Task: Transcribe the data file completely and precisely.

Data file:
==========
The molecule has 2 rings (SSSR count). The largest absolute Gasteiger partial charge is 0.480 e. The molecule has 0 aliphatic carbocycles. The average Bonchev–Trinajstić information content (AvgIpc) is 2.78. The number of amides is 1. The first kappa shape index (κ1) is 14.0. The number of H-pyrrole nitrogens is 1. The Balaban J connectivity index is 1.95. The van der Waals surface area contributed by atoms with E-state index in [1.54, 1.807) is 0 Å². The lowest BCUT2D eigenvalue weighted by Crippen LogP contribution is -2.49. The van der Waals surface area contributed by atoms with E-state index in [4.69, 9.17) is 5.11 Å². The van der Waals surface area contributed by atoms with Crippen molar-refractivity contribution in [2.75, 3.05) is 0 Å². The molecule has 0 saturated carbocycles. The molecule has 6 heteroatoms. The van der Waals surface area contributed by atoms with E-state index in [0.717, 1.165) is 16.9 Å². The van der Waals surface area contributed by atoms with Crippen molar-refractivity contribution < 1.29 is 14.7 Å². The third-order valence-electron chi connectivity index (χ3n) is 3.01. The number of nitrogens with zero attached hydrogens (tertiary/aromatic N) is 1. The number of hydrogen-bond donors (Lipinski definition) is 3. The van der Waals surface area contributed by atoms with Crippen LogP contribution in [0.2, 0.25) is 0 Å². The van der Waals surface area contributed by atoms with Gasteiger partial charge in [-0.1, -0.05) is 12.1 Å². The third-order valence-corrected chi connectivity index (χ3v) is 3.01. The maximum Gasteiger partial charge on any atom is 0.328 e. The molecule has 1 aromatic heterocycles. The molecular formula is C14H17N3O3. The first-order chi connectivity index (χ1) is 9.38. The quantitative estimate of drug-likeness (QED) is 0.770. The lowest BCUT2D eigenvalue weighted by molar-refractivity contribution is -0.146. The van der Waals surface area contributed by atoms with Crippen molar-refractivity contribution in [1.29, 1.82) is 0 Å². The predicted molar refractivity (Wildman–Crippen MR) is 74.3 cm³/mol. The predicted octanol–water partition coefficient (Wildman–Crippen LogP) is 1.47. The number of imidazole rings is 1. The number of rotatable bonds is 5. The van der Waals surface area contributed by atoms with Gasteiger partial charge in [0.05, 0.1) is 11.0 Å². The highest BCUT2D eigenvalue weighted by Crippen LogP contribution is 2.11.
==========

The molecule has 2 rings (SSSR count). The largest absolute Gasteiger partial charge is 0.480 e. The molecule has 0 aliphatic carbocycles. The average Bonchev–Trinajstić information content (AvgIpc) is 2.78. The number of amides is 1. The first kappa shape index (κ1) is 14.0. The number of H-pyrrole nitrogens is 1. The Balaban J connectivity index is 1.95. The van der Waals surface area contributed by atoms with E-state index in [1.54, 1.807) is 0 Å². The lowest BCUT2D eigenvalue weighted by Crippen LogP contribution is -2.49. The van der Waals surface area contributed by atoms with E-state index in [4.69, 9.17) is 5.11 Å². The van der Waals surface area contributed by atoms with Crippen molar-refractivity contribution in [2.75, 3.05) is 0 Å². The molecule has 0 saturated carbocycles. The molecule has 6 heteroatoms. The van der Waals surface area contributed by atoms with E-state index in [0.717, 1.165) is 16.9 Å². The van der Waals surface area contributed by atoms with Crippen molar-refractivity contribution < 1.29 is 14.7 Å². The third-order valence-electron chi connectivity index (χ3n) is 3.01. The number of nitrogens with zero attached hydrogens (tertiary/aromatic N) is 1. The number of hydrogen-bond donors (Lipinski definition) is 3. The van der Waals surface area contributed by atoms with Crippen LogP contribution in [0.2, 0.25) is 0 Å². The van der Waals surface area contributed by atoms with Gasteiger partial charge in [-0.1, -0.05) is 12.1 Å². The third-order valence-corrected chi connectivity index (χ3v) is 3.01. The maximum Gasteiger partial charge on any atom is 0.328 e. The molecule has 1 aromatic heterocycles. The molecular formula is C14H17N3O3. The first-order chi connectivity index (χ1) is 9.38. The quantitative estimate of drug-likeness (QED) is 0.770. The lowest BCUT2D eigenvalue weighted by molar-refractivity contribution is -0.146. The van der Waals surface area contributed by atoms with Crippen molar-refractivity contribution in [1.29, 1.82) is 0 Å². The predicted molar refractivity (Wildman–Crippen MR) is 74.3 cm³/mol. The predicted octanol–water partition coefficient (Wildman–Crippen LogP) is 1.47. The number of imidazole rings is 1. The number of rotatable bonds is 5. The van der Waals surface area contributed by atoms with Gasteiger partial charge in [0.05, 0.1) is 11.0 Å². The highest BCUT2D eigenvalue weighted by Crippen LogP contribution is 2.11.